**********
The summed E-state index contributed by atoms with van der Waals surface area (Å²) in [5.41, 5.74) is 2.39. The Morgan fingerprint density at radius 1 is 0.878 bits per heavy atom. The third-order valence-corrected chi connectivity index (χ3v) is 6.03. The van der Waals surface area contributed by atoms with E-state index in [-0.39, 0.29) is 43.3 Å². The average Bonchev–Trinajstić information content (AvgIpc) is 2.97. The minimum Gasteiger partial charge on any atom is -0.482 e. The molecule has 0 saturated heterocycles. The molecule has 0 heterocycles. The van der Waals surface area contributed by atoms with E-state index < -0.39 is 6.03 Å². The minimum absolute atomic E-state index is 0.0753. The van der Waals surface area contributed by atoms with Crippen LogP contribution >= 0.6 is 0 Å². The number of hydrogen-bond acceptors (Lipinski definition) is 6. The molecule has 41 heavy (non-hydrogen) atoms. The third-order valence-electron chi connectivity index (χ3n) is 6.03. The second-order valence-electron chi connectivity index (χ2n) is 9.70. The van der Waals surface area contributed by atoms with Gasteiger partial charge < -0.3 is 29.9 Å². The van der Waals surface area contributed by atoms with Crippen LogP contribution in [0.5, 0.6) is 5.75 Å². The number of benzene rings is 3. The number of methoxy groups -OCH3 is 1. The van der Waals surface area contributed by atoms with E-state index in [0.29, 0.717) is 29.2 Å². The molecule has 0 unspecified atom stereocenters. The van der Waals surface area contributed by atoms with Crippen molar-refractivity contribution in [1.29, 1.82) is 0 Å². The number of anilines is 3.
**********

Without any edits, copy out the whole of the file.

The summed E-state index contributed by atoms with van der Waals surface area (Å²) in [5.41, 5.74) is 2.39. The Morgan fingerprint density at radius 1 is 0.878 bits per heavy atom. The third-order valence-corrected chi connectivity index (χ3v) is 6.03. The van der Waals surface area contributed by atoms with E-state index in [-0.39, 0.29) is 43.3 Å². The average Bonchev–Trinajstić information content (AvgIpc) is 2.97. The minimum Gasteiger partial charge on any atom is -0.482 e. The molecule has 0 saturated heterocycles. The molecule has 0 heterocycles. The van der Waals surface area contributed by atoms with E-state index < -0.39 is 6.03 Å². The minimum absolute atomic E-state index is 0.0753. The van der Waals surface area contributed by atoms with Crippen LogP contribution >= 0.6 is 0 Å². The number of hydrogen-bond acceptors (Lipinski definition) is 6. The molecule has 41 heavy (non-hydrogen) atoms. The third-order valence-electron chi connectivity index (χ3n) is 6.03. The second-order valence-electron chi connectivity index (χ2n) is 9.70. The van der Waals surface area contributed by atoms with Gasteiger partial charge < -0.3 is 29.9 Å². The van der Waals surface area contributed by atoms with Crippen LogP contribution in [0.5, 0.6) is 5.75 Å². The number of benzene rings is 3. The number of methoxy groups -OCH3 is 1. The van der Waals surface area contributed by atoms with E-state index in [0.29, 0.717) is 29.2 Å². The molecule has 0 unspecified atom stereocenters. The van der Waals surface area contributed by atoms with Crippen molar-refractivity contribution in [1.29, 1.82) is 0 Å². The number of anilines is 3.